The commercialization of Native American Culture
Popular culture has seen push back from “Indian Headdresses” and games like “Cowboys and Indians,” yet all over Twitter, Tumblr, Pinterest and Buzzfeed ‘spirit animals’ are blowing up. Scrolling down your newsfeed will expose you to online quizzes that tell you what your spirit animal is, or maybe a new coffee mug exclaiming “My Spirit Animal Is COFFEE” being sold by an Etsy artist.
Each and every one of these things is cultural appropriation. Spirit Animals is a bastardization of a collection of traditions among some Native American tribes. The use of spirit animal in popular culture infantilizes and patronizes a long standing indigenous belief system and contributes to the religious and cultural oppression of indigenous peoples.
When European colonizers arrived on American soil, they were escaping religious persecution at home. The United States of America was a land of religious freedom, but this freedom is continuously denied from its first inhabitants.
“Ridicule of one’s spiritual beliefs or cultural teachings wounds the spirit, leaving anger and hurt that may be masked by a proud silence.”
Tribal belief systems vary from group to group like all other religious sects and by grouping all indigenous religions into a broad and incorrect stereotype, you erase the damages done to indigenous peoples for the last 525 years.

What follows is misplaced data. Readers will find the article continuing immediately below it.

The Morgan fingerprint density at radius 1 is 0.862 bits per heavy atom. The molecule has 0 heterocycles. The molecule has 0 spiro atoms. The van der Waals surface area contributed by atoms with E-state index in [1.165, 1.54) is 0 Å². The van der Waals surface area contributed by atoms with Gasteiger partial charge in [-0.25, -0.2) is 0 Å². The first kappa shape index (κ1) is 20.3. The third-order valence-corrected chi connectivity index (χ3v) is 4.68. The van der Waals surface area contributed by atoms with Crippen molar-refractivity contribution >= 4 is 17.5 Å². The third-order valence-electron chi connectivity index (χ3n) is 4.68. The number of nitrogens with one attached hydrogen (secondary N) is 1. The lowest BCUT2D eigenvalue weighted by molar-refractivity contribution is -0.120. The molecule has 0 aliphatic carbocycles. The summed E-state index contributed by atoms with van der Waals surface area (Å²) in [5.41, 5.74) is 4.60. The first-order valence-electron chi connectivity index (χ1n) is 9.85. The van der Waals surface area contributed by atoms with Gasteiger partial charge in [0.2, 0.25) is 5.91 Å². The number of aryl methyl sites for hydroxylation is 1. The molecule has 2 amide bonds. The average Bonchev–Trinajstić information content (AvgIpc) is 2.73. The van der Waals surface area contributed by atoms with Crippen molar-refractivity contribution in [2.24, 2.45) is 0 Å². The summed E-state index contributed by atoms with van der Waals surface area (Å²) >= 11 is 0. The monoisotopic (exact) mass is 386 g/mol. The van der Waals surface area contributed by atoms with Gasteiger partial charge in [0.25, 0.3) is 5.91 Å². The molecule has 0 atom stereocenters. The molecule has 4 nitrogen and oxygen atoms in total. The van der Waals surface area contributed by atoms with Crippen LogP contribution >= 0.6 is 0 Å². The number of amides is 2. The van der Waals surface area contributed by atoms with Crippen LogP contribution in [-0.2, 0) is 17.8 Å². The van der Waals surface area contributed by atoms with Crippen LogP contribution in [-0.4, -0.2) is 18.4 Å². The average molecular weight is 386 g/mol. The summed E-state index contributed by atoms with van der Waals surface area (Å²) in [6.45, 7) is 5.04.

Dear NonNatives: Nothing is your spirit animal. Not a person, place or thing. Nothing is your spirit animal. You do not get one.
— MARI, OJIBWE WRITER (@CyborgN8VMari) July 28, 2016
Claiming spirit animals is not only cultural appropriation but it also normalizes the idea that all tribes hold the same belief systems that can be commodified. This objectifies an extremely diverse and deep culture into dream catchers and clay pots sold by non-native people to road-trippers and tourists that romanticize a return to a “traditional” Native American culture.
The most common misconception about spirit animals is that it is not cultural appropriation because of the Celtics, Vikings, and several other cultures, have totemism and animal guides. To further confuse the issue, both totemism and animal guides appear in some indigenous religions. There are two issues with this defense of religious appropriation, first, neither totemism or animal guides fit the concept of a spirit animal as it is represented in indigenous spiritual practices. Second, the ‘spirit animal’ is an extremely sacred tradition, due to its nonsensical image in pop culture, many young natives know little about the tradition and it is being forgotten over time.
Even if you don’t believe that idea of a spirit animal is exclusively Native America because the appropriate is deeply connected with a New Age return to indigenous culture, it continues to perpetuate misinformation and erasure of indigenous populations.
There are fewer Native Americans than J.K. Rowling has twitter followers. Unlike the Big Three Religions, indigenous peoples rarely get religious exceptions in school or work. This means they must either give up on the pursuit of harmony or face consequences and punishments for their observance of religious activities. Religious oppression is a unique form of torture that is quickly invading America’s Land of the Religious Free, but before we introduce this oppression as a new trend in American media, remember, our nation’s first people have been oppressed and persecuted since the first colonizer set foot on American soil.
The internet has taken the religious practice of indigenous peoples and turned it into a collection of every absurd image it can create.